Post-Acute and Senior Living News – August 2017
“Kindred Healthcare Inc. confirmed in July its previously announced plan to exit the skilled nursing facility industry,” McKnight’s reports. “Kindred announced that it had signed a definitive agreement with BM Eagle Holdings LLC, to sell its skilled nursing business for $700 million. BM Eagle Holdings is a joint venture headed by affiliates of BlueMountain Capital Management LLC. The Kindred sale includes 89 nursing centers and seven assisted living facilities with a total of more than 11,680 licensed beds across 18 states. Kindred officials reported that the skilled nursing exit will increase the provider’s annual cash flow by around $20 million to $30 million, and reduce its annual capital expenditures by $30 million.”
“Research published this month indicates post-acute-care at skilled nursing facilities could be a significant source of wasteful healthcare spending. The lead author of the peer-reviewed study, Massachusetts Institute of Technology Professor Joseph J. Doyle Jr., says a big next steps is to examine best practices at good SNFs,” according to Health Leaders media. One such good SNF is Salter Healthcare with excellent marks in medicare ratings, staff turnover, and finances. The organization identifies five essential elements for its success: invest in staffing, value human resources, stay small, manage your payer mix, and invest in technology.
Chicago-based senior living provider Pathway to Living, operating 24 communities across, Illinois, Kansas, Minnesota, and Wisconsin, is implementing proven, well-established technology in its newest communities, reports Senior Housing News. Their new community Grandbrier uses GPS resident location technology so that caregivers always know where to find residents. The memory care apartments include a motion sensor in the bathroom in case resident has fallen and needs assistance. Additionally, the memory care wing is a secure space, with a fob system that allows visitors to enter by ringing a bell and being admitted by a staff member. The community also has tech-enabled gym features and online record of residents’ involvement and health care appointments.
“AccentCare Inc. and UCLA Health are creating a jointly owned home health services agency, AccentCare UCLA Health, to serve patients in Los Angeles and surrounding communities,” according to the UCLA Newsroom. “Under the agreement, UCLA Health will be responsible for clinical oversight of post-acute services provided by the new joint venture agency, while AccentCare will provide day-to-day operational management, including patient intake, staffing and home health services such as physical therapy, medical social work and skilled nursing.”
McLean, VA-based Sunrise Senior Living has rebranded seven of its urban California communities under the name of a new brand extension, Sunrise Villa, the company announced Monday [July 31],” McKnight’s Senior Living reports. “The new brand encompasses some of Sunrise’s newest acquisitions in Los Angeles, Placentia, Salinas, San Jose, San Ramon, Santa Rosa and Sonoma. Each community offers assisted living services and care for those in the early stages of memory loss. Sunrise Villa San Ramon also offers independent living services. The brand, according to the company, focuses on supporting the personal health and wellness goals of its residents. Among other amenities are indoor and outdoor communal spaces and family-style dining rooms where in-house chefs can prepare customized meals. Sunrise Villa communities also offer cleaning and laundry services, upon request. Sunrise operated 320 senior living communities in the United States, Canada and the United Kingdom as of July 1.”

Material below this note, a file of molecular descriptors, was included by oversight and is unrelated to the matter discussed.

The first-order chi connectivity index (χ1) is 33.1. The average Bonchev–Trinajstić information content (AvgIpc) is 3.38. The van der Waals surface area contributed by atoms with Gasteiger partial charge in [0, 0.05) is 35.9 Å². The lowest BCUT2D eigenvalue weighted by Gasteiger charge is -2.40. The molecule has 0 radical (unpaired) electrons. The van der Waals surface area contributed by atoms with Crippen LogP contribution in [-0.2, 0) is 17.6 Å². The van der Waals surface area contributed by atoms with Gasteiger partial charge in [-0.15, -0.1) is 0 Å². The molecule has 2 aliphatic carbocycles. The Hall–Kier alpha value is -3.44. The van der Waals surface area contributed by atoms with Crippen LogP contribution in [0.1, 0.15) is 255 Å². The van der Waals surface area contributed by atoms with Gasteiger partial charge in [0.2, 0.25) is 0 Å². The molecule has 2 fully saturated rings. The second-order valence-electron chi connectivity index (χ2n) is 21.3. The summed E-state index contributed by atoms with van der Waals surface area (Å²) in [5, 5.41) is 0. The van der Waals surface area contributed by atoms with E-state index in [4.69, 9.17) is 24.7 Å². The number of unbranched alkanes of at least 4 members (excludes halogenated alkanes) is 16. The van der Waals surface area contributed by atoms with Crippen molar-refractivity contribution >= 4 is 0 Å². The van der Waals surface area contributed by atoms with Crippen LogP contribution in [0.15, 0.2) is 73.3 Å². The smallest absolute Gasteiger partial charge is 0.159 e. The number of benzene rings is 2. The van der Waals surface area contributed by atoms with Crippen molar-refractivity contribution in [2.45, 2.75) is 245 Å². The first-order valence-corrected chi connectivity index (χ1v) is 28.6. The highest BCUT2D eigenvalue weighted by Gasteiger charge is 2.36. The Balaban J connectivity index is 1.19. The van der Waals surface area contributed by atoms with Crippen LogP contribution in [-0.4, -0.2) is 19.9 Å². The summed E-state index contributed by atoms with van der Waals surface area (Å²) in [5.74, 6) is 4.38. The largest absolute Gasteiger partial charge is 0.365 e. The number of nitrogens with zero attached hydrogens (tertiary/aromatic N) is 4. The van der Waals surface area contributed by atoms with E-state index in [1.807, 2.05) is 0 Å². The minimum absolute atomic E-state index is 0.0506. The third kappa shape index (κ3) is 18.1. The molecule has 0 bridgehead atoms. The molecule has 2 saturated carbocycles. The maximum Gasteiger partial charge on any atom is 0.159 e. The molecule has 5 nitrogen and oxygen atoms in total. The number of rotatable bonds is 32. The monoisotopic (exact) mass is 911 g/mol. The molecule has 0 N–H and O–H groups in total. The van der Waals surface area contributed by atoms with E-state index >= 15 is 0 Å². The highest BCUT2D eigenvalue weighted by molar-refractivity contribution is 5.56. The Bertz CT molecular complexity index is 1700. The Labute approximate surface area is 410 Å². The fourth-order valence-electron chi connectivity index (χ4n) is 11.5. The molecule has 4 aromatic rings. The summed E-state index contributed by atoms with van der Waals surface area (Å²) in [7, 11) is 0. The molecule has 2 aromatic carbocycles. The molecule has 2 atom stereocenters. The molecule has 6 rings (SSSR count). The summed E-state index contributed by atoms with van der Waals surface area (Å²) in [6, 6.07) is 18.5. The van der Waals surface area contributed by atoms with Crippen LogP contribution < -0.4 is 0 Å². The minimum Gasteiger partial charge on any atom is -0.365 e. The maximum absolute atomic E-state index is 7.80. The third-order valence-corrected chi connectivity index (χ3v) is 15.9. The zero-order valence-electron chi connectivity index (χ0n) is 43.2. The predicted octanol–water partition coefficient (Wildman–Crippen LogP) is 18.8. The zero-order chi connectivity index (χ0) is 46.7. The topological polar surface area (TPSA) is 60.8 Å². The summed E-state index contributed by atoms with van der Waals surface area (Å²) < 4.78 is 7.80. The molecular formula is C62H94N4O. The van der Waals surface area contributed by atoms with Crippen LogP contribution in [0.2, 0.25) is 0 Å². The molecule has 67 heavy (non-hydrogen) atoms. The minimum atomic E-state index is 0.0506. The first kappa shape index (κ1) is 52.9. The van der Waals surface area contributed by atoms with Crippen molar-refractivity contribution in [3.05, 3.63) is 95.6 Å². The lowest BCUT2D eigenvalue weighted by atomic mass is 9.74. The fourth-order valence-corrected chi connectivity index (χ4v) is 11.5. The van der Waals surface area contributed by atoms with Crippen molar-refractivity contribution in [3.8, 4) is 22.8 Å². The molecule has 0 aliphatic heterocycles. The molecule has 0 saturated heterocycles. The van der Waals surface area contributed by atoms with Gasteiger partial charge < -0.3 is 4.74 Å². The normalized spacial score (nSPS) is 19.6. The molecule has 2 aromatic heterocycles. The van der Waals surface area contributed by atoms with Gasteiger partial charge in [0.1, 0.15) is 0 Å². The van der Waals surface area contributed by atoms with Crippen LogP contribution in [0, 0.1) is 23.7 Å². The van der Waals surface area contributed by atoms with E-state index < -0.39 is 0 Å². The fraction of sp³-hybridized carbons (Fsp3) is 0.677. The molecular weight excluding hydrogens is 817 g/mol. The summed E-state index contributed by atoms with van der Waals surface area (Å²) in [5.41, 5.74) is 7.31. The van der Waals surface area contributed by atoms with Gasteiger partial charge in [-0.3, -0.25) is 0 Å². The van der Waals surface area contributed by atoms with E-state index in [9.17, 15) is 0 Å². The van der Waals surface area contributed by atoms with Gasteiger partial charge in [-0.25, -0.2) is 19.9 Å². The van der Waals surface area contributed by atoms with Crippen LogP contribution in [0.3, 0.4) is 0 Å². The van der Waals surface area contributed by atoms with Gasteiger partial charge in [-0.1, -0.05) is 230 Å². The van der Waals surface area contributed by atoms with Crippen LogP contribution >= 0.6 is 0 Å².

“United Church Homes (UCH) will add up to 20 new jobs as part of a planned $18 million expansion project at Trinity Community in Beavercreek, a full-service retirement community offering independent living, assisted living, rehabilitation and long-term care services,” according to The Marion Star. “UCH, a national nonprofit, faith-based senior living provider based in Marion, will add two new, two-story buildings. Each will include 32 assisted living private and semi-private apartments, with 16 apartments dedicated to residents living with dementia and Alzheimer’s at Trinity, 3218 Indian Ripple Road, Beavercreek. In addition, eight existing cottage homes on campus will be replaced by 12 new two-bedroom and three-bedroom independent living cottage homes. The estimated cost of the multi-phased project is between $16 million to $18 million. Construction is expected to begin by spring 2018, and the project is projected to be completed in 15 to 18 months.”
“Dallas-based Presbyterian Communities and Services, a senior continuing care and retirement community organization, has named Tim Mallad as its new CEO. He replaces Godwin Dixon, who recently retired,” reports D CEO Healthcare. “As CEO, Mallad will be responsible for the entities PC&S owns, including Presbyterian Village North, Grace Presbyterian Village, Faith Presbyterian Hospice, and the T. Boone Pickens Hospice and Palliative care center. He will also lead the PC&S Foundation. Mallad most recently served as president of PC&S, working on strategy, management, and organization for senior living experience.”